The tulip decoration on the bowl suggests that this is an older Ottoman piece, possibly from Turkestan and made in the seventeenth or eighteenth century, which was refurbished in 1781–82 with nielloed silver mounts of typical Caucasian workmanship. The inscriptions suggest a Tartar origin in the Crimea.
Ex. coll.: Laking (sale no. 325 EO).George Cameron Stone, New York (by 1934–d. November 18, 1935; his bequest to MMA).
Christie, Manson & Woods. Catalogue of The Collection of Arms and Armour and Objects of Art Formed by Sir Guy Francis Laking, Bart.. London: Christie, Manson & Woods, April 19–22, 1920. Cat. no. 325.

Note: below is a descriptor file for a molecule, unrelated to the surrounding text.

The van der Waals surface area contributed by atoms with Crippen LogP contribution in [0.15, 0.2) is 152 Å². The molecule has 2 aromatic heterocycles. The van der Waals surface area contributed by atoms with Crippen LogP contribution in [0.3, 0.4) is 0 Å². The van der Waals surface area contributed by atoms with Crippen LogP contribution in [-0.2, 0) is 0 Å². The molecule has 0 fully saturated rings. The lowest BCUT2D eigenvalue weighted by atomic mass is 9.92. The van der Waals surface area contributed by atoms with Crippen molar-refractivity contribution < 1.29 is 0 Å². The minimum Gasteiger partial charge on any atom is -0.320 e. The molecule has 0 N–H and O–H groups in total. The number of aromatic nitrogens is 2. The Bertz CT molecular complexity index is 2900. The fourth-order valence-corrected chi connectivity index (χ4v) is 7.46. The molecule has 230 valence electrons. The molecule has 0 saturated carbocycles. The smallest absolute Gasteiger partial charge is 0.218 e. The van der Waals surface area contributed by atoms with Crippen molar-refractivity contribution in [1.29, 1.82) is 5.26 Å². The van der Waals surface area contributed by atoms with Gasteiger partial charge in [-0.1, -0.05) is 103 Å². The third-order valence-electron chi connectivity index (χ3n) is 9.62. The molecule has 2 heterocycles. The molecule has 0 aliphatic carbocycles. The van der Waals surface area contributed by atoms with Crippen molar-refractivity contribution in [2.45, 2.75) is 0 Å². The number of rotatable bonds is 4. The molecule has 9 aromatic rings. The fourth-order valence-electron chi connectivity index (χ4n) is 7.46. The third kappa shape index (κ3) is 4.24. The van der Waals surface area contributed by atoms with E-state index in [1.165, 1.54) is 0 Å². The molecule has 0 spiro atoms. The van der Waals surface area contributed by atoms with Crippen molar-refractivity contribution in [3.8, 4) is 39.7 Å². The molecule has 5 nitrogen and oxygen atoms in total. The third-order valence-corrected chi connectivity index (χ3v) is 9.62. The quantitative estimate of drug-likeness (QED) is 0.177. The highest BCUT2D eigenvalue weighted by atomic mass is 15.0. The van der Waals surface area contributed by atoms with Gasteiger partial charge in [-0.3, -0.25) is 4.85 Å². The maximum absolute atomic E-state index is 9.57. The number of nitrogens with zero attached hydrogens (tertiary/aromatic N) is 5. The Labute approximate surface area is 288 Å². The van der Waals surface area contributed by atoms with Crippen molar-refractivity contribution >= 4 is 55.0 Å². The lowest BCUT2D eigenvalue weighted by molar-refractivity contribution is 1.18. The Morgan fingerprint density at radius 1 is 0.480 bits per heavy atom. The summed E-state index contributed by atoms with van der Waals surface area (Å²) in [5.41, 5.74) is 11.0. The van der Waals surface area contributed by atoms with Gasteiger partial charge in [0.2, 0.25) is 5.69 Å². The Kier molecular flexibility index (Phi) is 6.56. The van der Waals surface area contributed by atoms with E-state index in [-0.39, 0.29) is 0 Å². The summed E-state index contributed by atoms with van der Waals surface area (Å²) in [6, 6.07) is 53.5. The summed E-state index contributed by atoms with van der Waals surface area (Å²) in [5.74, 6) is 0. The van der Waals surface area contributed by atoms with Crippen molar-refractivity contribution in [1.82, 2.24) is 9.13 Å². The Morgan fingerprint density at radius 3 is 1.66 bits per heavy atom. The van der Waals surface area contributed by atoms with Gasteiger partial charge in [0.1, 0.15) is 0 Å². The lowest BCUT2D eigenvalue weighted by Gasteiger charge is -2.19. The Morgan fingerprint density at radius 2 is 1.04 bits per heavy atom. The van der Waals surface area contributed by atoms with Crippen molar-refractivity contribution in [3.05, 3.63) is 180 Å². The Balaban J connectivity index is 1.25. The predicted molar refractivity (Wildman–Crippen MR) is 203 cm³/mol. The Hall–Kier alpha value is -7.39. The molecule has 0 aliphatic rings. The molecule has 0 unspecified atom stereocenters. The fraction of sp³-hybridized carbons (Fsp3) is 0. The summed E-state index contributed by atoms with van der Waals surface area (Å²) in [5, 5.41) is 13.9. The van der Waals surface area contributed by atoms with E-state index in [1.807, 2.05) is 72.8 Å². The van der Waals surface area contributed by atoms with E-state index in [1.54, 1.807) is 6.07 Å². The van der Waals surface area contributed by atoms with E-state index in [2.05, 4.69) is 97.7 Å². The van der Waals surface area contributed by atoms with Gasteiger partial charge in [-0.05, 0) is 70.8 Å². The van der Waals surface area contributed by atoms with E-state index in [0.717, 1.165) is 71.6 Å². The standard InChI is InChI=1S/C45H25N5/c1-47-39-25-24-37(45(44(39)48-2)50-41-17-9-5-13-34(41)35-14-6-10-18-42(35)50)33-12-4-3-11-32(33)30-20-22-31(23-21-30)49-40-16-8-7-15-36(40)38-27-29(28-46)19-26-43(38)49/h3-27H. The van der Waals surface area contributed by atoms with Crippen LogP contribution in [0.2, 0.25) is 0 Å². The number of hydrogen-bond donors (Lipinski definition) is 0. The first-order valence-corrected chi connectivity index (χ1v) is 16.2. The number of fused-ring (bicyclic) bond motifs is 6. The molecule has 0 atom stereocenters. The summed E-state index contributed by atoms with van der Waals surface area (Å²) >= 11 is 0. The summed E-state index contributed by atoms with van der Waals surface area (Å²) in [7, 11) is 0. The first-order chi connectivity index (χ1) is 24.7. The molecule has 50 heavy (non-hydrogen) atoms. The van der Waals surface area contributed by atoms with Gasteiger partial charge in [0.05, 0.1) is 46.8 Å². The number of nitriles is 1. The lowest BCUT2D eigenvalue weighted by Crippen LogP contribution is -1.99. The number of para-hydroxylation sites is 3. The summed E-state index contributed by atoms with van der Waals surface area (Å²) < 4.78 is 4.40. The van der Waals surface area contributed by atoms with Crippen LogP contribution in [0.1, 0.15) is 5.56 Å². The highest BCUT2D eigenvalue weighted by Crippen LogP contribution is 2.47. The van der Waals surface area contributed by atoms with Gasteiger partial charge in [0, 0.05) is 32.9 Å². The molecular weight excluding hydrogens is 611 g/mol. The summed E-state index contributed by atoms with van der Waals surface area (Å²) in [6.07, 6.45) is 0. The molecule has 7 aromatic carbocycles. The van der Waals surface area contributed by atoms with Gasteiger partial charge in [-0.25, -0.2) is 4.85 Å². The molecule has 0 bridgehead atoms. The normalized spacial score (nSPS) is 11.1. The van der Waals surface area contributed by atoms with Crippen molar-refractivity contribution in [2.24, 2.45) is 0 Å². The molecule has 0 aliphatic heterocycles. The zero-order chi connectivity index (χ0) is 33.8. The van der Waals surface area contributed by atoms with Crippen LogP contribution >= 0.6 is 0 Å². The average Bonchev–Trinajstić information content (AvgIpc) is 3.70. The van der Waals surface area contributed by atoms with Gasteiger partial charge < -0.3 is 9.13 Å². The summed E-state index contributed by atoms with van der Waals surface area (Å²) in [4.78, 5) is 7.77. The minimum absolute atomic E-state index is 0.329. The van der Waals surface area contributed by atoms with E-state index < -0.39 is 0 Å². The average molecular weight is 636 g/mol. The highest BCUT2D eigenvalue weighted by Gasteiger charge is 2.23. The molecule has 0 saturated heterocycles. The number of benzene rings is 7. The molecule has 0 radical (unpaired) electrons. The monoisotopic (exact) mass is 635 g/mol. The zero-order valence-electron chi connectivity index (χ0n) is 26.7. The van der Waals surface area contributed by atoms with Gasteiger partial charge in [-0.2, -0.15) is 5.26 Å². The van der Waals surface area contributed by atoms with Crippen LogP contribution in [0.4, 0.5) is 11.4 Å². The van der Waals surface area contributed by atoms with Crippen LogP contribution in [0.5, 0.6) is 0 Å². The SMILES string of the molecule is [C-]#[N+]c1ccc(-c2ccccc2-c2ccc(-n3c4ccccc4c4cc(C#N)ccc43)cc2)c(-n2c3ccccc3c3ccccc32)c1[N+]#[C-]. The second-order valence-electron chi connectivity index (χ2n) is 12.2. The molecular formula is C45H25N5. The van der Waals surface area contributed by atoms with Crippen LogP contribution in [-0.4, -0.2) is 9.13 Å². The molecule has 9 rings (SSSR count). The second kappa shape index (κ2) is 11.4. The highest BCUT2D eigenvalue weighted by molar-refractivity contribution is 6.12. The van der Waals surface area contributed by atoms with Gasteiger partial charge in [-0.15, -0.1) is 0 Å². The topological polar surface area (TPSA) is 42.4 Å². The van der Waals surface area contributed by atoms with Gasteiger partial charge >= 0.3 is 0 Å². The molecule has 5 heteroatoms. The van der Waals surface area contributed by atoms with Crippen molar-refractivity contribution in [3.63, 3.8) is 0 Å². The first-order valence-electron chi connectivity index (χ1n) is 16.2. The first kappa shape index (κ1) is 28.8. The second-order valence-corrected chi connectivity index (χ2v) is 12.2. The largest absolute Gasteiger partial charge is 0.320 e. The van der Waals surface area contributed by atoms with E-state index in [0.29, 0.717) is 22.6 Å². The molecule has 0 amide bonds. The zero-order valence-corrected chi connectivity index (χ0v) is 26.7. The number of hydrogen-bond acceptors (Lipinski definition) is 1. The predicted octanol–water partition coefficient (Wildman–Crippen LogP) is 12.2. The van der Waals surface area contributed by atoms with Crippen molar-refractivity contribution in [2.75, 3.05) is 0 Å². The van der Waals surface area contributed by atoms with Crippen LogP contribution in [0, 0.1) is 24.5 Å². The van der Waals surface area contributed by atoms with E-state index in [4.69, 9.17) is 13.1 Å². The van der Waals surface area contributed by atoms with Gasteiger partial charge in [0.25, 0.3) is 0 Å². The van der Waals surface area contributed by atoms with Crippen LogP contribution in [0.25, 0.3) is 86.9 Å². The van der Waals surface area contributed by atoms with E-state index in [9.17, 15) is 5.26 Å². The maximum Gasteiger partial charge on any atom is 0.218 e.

Stone, George Cameron. A Glossary of the Construction, Decoration and Use of Arms and Armor in All Countries and in All Times, Together with Some Closely Related Subjects. Portland, Maine, 1934. p. 37, fig. 50, no. 1.
Alexander, David, Stuart W. Pyhrr, and Will Kwiatkowski. Islamic Arms and Armor in the Metropolitan Museum of Art. New York: The Metropolitan Museum of Art, 2015. pp. 111-112, cat. no. 40, ill.
Rivkin, Kirill. Arms and Armor of Caucasus. United States, 2015. pp. 152, 156, fig. 76.